KUALA LUMPUR: Malaysia’s economy now is far stronger and resilient and able to weather any headwinds than during the 1997/98 financial crisis, thanks to various reforms undertaken by the government.
“In the last 15 years, we undertook important structural reforms in the financial and banking system,” Prime Minister Datuk Seri Najib Tun Razak said.
The reforms include introduction of internationally benchmarked regulatory frameworks and rigorous supervisory regimes, strengthened prudential requirement for market participants and extensive corporate governance reforms.
Among the results of all the reforms include local currency bond market emerging as the third largest in Asia, valued at RM1.1 trillion, he said in a keynote address at the World Capital Market Symposium here today.
The bond market helped reduce the country’s reliance on short-term foreign currency-dominated borrowings as was the case during the 1997-98 crisis.
Apart from this, the equity market has also grown to RM1.5 trillion this year compared with RM175 billion in 1998, with much stronger corporate balance sheets and better-governed listed companies, he said.
“The institutionalisation of the buy side, anchored by Malaysia’s deep domestic institutional investor base, also serves as a source of long-term funds for the capital market,” Najib, who is also finance minister, said.
At the same time, he said the intermediaries have been able to meet significantly higher prudential, compliance and risk management standards with the stockbroking industry operating at a gearing level of 0.1 times currently compared with as high as 1.3 times in 1998.
“These structural reforms have collectively strengthened the ability of the Malaysian financial system to weather intense bouts of volatility and to effect adjustment in an orderly manner.
“During the recent global financial crisis, for example, our capital market and banking system continued to function unimpaired, with no disruptions or failures recorded,” he said.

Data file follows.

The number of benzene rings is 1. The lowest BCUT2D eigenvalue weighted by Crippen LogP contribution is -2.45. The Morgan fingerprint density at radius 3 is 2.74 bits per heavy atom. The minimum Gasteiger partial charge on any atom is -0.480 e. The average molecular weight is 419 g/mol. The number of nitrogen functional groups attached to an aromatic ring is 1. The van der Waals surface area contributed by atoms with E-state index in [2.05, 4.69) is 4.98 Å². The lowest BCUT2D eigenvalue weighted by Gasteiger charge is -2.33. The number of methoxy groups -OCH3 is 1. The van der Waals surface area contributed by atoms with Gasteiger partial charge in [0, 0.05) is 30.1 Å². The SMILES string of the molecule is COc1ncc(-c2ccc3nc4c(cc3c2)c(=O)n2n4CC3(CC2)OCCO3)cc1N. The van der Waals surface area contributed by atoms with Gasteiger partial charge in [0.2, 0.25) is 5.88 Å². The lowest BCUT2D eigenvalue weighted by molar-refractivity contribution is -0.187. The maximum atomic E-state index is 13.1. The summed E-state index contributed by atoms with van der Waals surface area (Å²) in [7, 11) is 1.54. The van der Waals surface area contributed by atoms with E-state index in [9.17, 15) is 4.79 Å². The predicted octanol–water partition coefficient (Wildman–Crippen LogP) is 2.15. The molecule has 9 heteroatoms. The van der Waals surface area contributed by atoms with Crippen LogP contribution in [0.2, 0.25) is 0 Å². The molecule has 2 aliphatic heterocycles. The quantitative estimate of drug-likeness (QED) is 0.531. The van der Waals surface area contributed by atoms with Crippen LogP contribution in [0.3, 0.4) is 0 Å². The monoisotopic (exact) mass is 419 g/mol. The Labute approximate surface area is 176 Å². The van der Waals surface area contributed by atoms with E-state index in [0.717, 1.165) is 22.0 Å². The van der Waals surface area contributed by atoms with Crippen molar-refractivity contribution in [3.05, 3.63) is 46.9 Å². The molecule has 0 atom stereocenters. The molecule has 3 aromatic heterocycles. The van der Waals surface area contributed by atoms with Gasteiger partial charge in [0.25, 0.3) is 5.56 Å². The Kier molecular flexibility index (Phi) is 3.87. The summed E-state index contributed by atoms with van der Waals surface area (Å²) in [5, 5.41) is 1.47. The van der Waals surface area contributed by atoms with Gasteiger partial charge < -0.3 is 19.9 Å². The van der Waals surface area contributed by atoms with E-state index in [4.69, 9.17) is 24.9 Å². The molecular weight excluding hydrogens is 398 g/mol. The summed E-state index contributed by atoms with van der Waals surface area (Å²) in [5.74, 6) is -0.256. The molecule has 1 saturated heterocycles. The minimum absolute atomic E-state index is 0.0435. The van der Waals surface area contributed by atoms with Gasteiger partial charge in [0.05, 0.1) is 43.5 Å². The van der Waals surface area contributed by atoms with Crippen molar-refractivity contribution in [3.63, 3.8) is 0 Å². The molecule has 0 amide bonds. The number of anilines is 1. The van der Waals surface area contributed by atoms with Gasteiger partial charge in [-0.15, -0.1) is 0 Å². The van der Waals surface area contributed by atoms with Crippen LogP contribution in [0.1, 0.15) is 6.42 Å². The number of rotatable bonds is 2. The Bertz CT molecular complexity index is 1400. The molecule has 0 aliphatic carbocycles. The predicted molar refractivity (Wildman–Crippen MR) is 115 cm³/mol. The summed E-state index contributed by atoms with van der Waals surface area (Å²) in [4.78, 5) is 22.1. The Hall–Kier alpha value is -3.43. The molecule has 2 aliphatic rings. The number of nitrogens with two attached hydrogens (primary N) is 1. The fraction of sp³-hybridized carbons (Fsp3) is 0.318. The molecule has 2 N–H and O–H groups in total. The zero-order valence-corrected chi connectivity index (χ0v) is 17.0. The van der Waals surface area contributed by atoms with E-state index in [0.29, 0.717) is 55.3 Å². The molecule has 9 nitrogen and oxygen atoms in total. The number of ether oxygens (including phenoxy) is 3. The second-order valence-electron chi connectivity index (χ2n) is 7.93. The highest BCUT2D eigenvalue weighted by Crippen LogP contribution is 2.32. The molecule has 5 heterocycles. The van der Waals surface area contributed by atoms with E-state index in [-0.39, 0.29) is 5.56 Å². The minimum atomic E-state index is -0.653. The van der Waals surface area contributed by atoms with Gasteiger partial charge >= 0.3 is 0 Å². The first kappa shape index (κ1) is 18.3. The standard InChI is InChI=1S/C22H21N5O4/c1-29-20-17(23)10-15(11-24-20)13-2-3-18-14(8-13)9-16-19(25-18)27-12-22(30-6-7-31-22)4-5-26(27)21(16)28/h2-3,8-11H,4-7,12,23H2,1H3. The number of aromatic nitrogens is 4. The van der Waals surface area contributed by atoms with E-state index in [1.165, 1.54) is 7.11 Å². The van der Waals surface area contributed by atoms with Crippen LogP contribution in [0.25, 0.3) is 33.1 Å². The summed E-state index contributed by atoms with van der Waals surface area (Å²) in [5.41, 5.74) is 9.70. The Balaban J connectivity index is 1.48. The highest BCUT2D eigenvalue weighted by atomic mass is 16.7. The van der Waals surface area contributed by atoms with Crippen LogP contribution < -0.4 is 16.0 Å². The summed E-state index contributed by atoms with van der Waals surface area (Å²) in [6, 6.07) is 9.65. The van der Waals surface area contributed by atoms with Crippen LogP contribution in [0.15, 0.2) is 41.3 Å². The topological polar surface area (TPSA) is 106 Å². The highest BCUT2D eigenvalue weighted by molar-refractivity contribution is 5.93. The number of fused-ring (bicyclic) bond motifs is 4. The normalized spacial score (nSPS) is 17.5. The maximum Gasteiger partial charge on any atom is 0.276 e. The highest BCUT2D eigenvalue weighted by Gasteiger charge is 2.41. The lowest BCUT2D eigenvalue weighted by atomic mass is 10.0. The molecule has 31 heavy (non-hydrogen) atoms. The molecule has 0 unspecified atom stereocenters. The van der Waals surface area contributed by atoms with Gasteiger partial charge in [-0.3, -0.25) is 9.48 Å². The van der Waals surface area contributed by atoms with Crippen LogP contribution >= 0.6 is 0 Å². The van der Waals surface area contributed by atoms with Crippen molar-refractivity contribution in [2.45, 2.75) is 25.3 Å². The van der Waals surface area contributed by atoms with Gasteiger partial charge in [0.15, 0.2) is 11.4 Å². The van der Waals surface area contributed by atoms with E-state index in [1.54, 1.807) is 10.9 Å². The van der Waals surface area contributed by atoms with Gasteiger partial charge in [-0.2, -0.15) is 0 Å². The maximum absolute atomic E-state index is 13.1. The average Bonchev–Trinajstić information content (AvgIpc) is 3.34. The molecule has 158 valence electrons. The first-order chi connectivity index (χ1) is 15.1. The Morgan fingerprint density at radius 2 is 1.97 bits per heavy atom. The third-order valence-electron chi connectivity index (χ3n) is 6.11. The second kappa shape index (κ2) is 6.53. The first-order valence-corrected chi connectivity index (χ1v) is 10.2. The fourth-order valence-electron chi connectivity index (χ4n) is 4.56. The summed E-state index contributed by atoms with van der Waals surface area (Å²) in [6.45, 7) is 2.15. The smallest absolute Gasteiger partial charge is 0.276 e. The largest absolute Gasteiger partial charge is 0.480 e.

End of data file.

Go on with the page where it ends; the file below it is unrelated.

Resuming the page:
Najib said this resilience has enabled the country’s financial system to fulfill its most important function as a critical enabler for economic development.
He said by serving as a source of long-term financing to complement the banking sector, the Malaysian capital market had provided RM376 billion through initial public offerings and bond issuances since 2012.
“This has resulted in capital formation and job creation in sectors as wide-ranging as infrastructure, telecommunications and agriculture, with gross fixed capital formation ranging between 26-27 per cent of gross domestic product over the same period,” he added.
Nevertheless, the prime minister stressed on the need for policymakers to stay on course in pursuing greater liberalisation and openness to the international community.
“We would do well to remember that the long-term gains from Malaysia’s integration into the global economy vastly outweigh the short-term dislocations,” he said.
Najib also expressed confidence in the newly formed Special Economic Committee’s capability in formulating immediate and medium-term plans of action to further strengthen Malaysia’s economic position.
“I am confident the collective wisdom and experience of the committee to ensure our economy remain on course,” he said.
He said with all the efforts taken so far, Malaysia is well on track to be a developed nation by 2020.
On the ASEAN Economic Community, the prime minister said the regional integration efforts were on course with the private sector increasingly playing a more active role in unlocking the tremendous promise that the region offered.
“Integration efforts in the financial sector, in particular, have made good progress, as we can see from the emergence of financial sector services providers with a true regional footprint,” he added.
Themed “Market and Technology: Driving Future Growth through Innovation”, the two-day symposium is a platform to promote informed debate on the capital market led by global opinion leaders, policy makers, influencers, domain experts, business and market leaders.– BERNAMA